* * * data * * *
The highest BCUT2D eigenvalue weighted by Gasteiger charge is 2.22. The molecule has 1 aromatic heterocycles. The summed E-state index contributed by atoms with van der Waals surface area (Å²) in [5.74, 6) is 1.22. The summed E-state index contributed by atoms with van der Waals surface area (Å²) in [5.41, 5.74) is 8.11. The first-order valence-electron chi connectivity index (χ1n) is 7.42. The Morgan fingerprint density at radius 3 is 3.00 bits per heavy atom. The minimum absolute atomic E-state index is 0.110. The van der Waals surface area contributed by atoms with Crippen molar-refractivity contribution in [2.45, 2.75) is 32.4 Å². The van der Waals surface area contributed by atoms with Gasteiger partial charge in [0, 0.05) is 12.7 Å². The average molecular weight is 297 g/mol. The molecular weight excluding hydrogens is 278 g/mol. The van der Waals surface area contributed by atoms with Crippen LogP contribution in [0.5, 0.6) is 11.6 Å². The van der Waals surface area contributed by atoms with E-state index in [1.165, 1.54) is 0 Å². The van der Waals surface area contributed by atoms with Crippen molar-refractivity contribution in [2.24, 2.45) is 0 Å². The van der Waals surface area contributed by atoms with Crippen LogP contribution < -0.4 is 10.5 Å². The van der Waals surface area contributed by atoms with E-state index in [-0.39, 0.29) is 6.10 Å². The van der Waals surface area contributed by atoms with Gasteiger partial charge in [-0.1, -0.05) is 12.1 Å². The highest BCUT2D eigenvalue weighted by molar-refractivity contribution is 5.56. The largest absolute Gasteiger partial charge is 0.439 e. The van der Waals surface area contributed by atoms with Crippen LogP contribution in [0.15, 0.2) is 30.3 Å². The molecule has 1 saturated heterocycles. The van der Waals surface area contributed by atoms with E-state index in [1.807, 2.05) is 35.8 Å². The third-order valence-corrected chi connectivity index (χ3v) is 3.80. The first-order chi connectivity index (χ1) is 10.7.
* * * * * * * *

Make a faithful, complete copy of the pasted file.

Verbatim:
The highest BCUT2D eigenvalue weighted by Gasteiger charge is 2.22. The molecule has 1 aromatic heterocycles. The summed E-state index contributed by atoms with van der Waals surface area (Å²) in [5.74, 6) is 1.22. The summed E-state index contributed by atoms with van der Waals surface area (Å²) in [5.41, 5.74) is 8.11. The first-order valence-electron chi connectivity index (χ1n) is 7.42. The Morgan fingerprint density at radius 3 is 3.00 bits per heavy atom. The minimum absolute atomic E-state index is 0.110. The van der Waals surface area contributed by atoms with Crippen molar-refractivity contribution in [2.45, 2.75) is 32.4 Å². The van der Waals surface area contributed by atoms with Gasteiger partial charge in [0, 0.05) is 12.7 Å². The average molecular weight is 297 g/mol. The molecular weight excluding hydrogens is 278 g/mol. The van der Waals surface area contributed by atoms with Crippen LogP contribution in [0.5, 0.6) is 11.6 Å². The van der Waals surface area contributed by atoms with E-state index in [1.165, 1.54) is 0 Å². The van der Waals surface area contributed by atoms with Crippen molar-refractivity contribution in [2.24, 2.45) is 0 Å². The van der Waals surface area contributed by atoms with Crippen LogP contribution < -0.4 is 10.5 Å². The van der Waals surface area contributed by atoms with E-state index in [-0.39, 0.29) is 6.10 Å². The van der Waals surface area contributed by atoms with Gasteiger partial charge in [-0.1, -0.05) is 12.1 Å². The highest BCUT2D eigenvalue weighted by molar-refractivity contribution is 5.56. The largest absolute Gasteiger partial charge is 0.439 e. The van der Waals surface area contributed by atoms with Crippen LogP contribution in [0.15, 0.2) is 30.3 Å². The molecule has 1 saturated heterocycles. The van der Waals surface area contributed by atoms with E-state index in [1.807, 2.05) is 35.8 Å². The third-order valence-corrected chi connectivity index (χ3v) is 3.80. The first-order chi connectivity index (χ1) is 10.7.